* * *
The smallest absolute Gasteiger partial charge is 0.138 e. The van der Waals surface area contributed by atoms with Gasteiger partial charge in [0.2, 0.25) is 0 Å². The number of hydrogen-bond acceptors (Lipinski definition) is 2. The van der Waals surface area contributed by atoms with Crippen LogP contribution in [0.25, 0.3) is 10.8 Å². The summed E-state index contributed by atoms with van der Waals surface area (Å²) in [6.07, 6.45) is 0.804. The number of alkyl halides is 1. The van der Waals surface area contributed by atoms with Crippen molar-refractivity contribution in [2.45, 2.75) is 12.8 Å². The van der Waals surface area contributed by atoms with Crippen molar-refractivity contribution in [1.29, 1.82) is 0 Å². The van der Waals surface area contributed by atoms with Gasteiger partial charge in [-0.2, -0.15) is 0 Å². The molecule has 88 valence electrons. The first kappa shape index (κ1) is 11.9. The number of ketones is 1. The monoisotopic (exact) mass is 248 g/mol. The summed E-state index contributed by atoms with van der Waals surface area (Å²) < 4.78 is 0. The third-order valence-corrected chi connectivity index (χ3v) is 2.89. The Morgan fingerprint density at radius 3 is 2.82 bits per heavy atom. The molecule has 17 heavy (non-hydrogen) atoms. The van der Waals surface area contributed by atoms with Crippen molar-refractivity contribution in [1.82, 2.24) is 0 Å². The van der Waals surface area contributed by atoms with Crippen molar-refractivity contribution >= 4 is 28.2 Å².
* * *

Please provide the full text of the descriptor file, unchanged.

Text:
The smallest absolute Gasteiger partial charge is 0.138 e. The van der Waals surface area contributed by atoms with Gasteiger partial charge in [0.2, 0.25) is 0 Å². The number of hydrogen-bond acceptors (Lipinski definition) is 2. The van der Waals surface area contributed by atoms with Crippen LogP contribution in [0.25, 0.3) is 10.8 Å². The summed E-state index contributed by atoms with van der Waals surface area (Å²) in [6.07, 6.45) is 0.804. The number of alkyl halides is 1. The van der Waals surface area contributed by atoms with Crippen molar-refractivity contribution in [2.45, 2.75) is 12.8 Å². The van der Waals surface area contributed by atoms with Crippen molar-refractivity contribution in [1.29, 1.82) is 0 Å². The van der Waals surface area contributed by atoms with Gasteiger partial charge in [-0.2, -0.15) is 0 Å². The molecule has 88 valence electrons. The first kappa shape index (κ1) is 11.9. The number of ketones is 1. The monoisotopic (exact) mass is 248 g/mol. The summed E-state index contributed by atoms with van der Waals surface area (Å²) < 4.78 is 0. The third-order valence-corrected chi connectivity index (χ3v) is 2.89. The Morgan fingerprint density at radius 3 is 2.82 bits per heavy atom. The molecule has 17 heavy (non-hydrogen) atoms. The van der Waals surface area contributed by atoms with Crippen molar-refractivity contribution in [1.82, 2.24) is 0 Å². The van der Waals surface area contributed by atoms with Crippen molar-refractivity contribution >= 4 is 28.2 Å².